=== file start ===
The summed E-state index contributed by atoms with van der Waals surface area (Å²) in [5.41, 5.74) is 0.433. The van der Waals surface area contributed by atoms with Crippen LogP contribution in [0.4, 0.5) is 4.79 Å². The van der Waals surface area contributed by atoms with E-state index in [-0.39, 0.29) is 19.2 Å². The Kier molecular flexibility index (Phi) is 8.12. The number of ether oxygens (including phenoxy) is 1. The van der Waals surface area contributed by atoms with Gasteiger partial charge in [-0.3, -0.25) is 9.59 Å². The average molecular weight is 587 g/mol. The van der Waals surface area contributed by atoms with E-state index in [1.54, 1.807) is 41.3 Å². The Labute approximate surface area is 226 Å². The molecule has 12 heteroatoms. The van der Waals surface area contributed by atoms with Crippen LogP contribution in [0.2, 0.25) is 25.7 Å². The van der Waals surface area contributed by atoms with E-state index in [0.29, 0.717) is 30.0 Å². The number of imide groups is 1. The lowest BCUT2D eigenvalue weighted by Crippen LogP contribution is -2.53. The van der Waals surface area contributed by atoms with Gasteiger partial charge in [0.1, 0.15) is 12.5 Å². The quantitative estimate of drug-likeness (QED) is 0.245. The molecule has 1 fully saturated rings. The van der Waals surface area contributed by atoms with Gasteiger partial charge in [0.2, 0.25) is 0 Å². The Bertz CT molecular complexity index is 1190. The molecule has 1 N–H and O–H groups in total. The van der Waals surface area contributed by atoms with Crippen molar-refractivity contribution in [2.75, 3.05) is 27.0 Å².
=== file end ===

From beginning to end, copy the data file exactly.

The summed E-state index contributed by atoms with van der Waals surface area (Å²) in [5.41, 5.74) is 0.433. The van der Waals surface area contributed by atoms with Crippen LogP contribution in [0.4, 0.5) is 4.79 Å². The van der Waals surface area contributed by atoms with E-state index in [-0.39, 0.29) is 19.2 Å². The Kier molecular flexibility index (Phi) is 8.12. The number of ether oxygens (including phenoxy) is 1. The van der Waals surface area contributed by atoms with Gasteiger partial charge in [-0.3, -0.25) is 9.59 Å². The average molecular weight is 587 g/mol. The van der Waals surface area contributed by atoms with E-state index in [1.54, 1.807) is 41.3 Å². The Labute approximate surface area is 226 Å². The molecule has 12 heteroatoms. The van der Waals surface area contributed by atoms with Crippen LogP contribution in [0.2, 0.25) is 25.7 Å². The van der Waals surface area contributed by atoms with E-state index in [0.29, 0.717) is 30.0 Å². The number of imide groups is 1. The lowest BCUT2D eigenvalue weighted by Crippen LogP contribution is -2.53. The van der Waals surface area contributed by atoms with Gasteiger partial charge in [0.1, 0.15) is 12.5 Å². The quantitative estimate of drug-likeness (QED) is 0.245. The molecule has 1 fully saturated rings. The van der Waals surface area contributed by atoms with Gasteiger partial charge in [0.2, 0.25) is 0 Å². The Bertz CT molecular complexity index is 1190. The molecule has 1 N–H and O–H groups in total. The van der Waals surface area contributed by atoms with Crippen molar-refractivity contribution in [2.75, 3.05) is 27.0 Å².